Go presses creation of CDC, medical reserve corps

Cecille Suerte Felipe - The Philippine Star

MANILA, Philippines — To ensure the government is one step ahead in protecting Filipinos from health threats, Sen. Bong Go renewed his call to include in the priority measures the creation of a Center for Disease Control and Prevention and the establishment of a Medical Reserve Corps.

Go explained that the proposed center will not replace the Research Institute for Tropical Medicine (RITM), which does researches in the prevention, diagnosis and treatment of tropical diseases and produces vaccines for the control of vaccine-preventable diseases, but merely take on some of the RITM functions.

Stressing the RITM’s important role during the pandemic, he is proposing to add other functions to the body and transfer some of its current functions to the proposed center.

Prior to the pandemic, Go said he had fought for the RITM’s budget, which proved to be a crucial decision when the pandemic arrived months later.

“At first, at the beginning of the pandemic, we relied on RITM for COVID-19 testing because they were the only ones with the ability. In fact, RITM’s budget was almost reduced in 2020 during the budget deliberations in 2019. I did not agree and, with the help of my colleagues in the Senate, we were able to raise the RITM budget. The RITM is an important office, but we didn’t know then because we didn’t know that COVID-19 would come,” he pointed out.

According to Go, the proposed center will not replace the RITM, which will continue to provide tertiary care to both in-patients and out-patients suffering from infectious diseases and conduct regular training courses for medical and paramedical personnel on the control of common tropical diseases in the country.

The center’s functions, under his proposed Senate Bill 195, would include investigating potential cases of public health emergency; enforcing regulations to prevent the spread of communicable diseases; procuring and distributing vaccines, antibiotics and other medical supplies; working with other countries and international organizations to improve disease prevention and control systems and practices.

Go also filed Senate Bill 1180 or the proposed “Medical Reserve Corps Act of 2022” to prevent situations in which health workers are overworked due to the volume of patients during public health emergencies, which limits the country’s ability to quickly and effectively combat diseases.

“In other countries, Centers for Disease Control (CDC) have been instrumental in this pandemic. As experts in the field of infectious diseases, they are at the forefront of the health battle against COVID-19. It is high time for us to have our own,” Go said.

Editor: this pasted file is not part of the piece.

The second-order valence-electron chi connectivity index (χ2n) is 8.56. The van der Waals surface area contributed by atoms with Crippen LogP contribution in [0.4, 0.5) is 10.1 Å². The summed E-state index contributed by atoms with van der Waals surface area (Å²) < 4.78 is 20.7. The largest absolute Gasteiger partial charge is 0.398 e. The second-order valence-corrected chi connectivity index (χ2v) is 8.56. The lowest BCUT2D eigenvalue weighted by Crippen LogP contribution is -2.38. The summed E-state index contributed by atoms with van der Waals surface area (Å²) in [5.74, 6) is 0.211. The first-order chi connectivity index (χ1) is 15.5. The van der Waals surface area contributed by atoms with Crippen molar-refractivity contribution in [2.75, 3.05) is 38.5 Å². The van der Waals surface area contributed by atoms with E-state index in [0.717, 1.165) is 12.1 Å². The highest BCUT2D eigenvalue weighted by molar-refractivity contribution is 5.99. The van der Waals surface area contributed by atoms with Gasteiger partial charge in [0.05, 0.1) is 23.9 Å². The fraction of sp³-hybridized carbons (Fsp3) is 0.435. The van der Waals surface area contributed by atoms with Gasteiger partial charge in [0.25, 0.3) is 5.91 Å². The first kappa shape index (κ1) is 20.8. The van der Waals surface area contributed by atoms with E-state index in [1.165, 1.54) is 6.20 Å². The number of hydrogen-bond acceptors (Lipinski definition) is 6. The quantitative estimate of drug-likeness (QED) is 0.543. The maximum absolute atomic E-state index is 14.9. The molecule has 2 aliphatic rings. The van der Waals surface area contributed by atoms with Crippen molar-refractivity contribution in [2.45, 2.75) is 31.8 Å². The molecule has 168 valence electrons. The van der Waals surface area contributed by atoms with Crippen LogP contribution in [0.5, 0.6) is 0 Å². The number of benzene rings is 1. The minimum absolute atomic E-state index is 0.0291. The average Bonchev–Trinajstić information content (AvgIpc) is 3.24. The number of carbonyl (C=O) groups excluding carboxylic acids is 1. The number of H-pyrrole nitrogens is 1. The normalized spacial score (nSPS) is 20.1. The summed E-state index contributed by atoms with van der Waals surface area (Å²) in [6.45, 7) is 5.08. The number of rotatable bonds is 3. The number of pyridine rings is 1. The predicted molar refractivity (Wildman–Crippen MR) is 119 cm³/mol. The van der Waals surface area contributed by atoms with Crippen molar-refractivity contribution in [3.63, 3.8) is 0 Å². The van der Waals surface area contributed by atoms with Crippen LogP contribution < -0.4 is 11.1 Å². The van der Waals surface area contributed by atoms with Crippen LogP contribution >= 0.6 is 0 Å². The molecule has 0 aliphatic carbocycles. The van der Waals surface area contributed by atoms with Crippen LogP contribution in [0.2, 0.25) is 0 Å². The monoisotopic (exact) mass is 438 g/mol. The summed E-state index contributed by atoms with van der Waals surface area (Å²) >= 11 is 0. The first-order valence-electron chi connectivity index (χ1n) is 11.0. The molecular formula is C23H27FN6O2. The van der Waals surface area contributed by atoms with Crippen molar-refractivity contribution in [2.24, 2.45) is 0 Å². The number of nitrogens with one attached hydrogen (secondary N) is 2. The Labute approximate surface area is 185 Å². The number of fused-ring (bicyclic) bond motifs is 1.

“We must also have a Medical Reserve Corps which may be called upon and mobilized to assist the national government and the local government units in their functions related to addressing the medical needs of the public in times of national emergencies. Those who are deployed should be properly compensated,” he added.

Go, who chairs the Senate committee on health and demography, expressed confidence that his initiatives will make the government better prepared to deal with any public health emergency in the future.

State of calamity

The Department of Health (DOH) said extending the state of calamity in the country for a month or two next year is necessary if Go’s SB 195 is not enacted into law before the year ends.

The extension, according to DOH officer-in-charge Maria Rosario Vergeire, would allow the government to continue with its COVID-19 pandemic response.

“If this bill will not be enacted by the end of the year, that is the time we need to consider if we will request from the Office of the President another extension of the state of calamity even for just one or two months only. This is because we need to continue the response for COVID-19,” Vergeire said at a press briefing Friday.

“Right now, the state of calamity is there simply because of these different considerations that we have, like how we implement the emergency use authorization or EUA (for vaccines/medicines), how we launch our vaccination program for COVID-19, how we regulate the prices of commodities and goods during this time of the pandemic. All of these are aligned and linked to the state of calamity,” she pointed out.

Vergeire said that if the CDC bill would be enacted, “all of these provisions and considerations, they will already be included into this CDC bill.”

The Private Hospital Association of the Philippines Inc. (PHAPI) earlier said there is a need to extend the state of calamity at least until the first quarter of next year as it expressed fears on the difficulty of giving aid or assistance to people once the state of calamity is lifted.

President Marcos, in a declaration, extended the country’s state of calamity only until Dec. 31.

The extension allowed the government to continue implementing measures against COVID-19 and access pandemic response funds for this year. – Rhodina Villanueva



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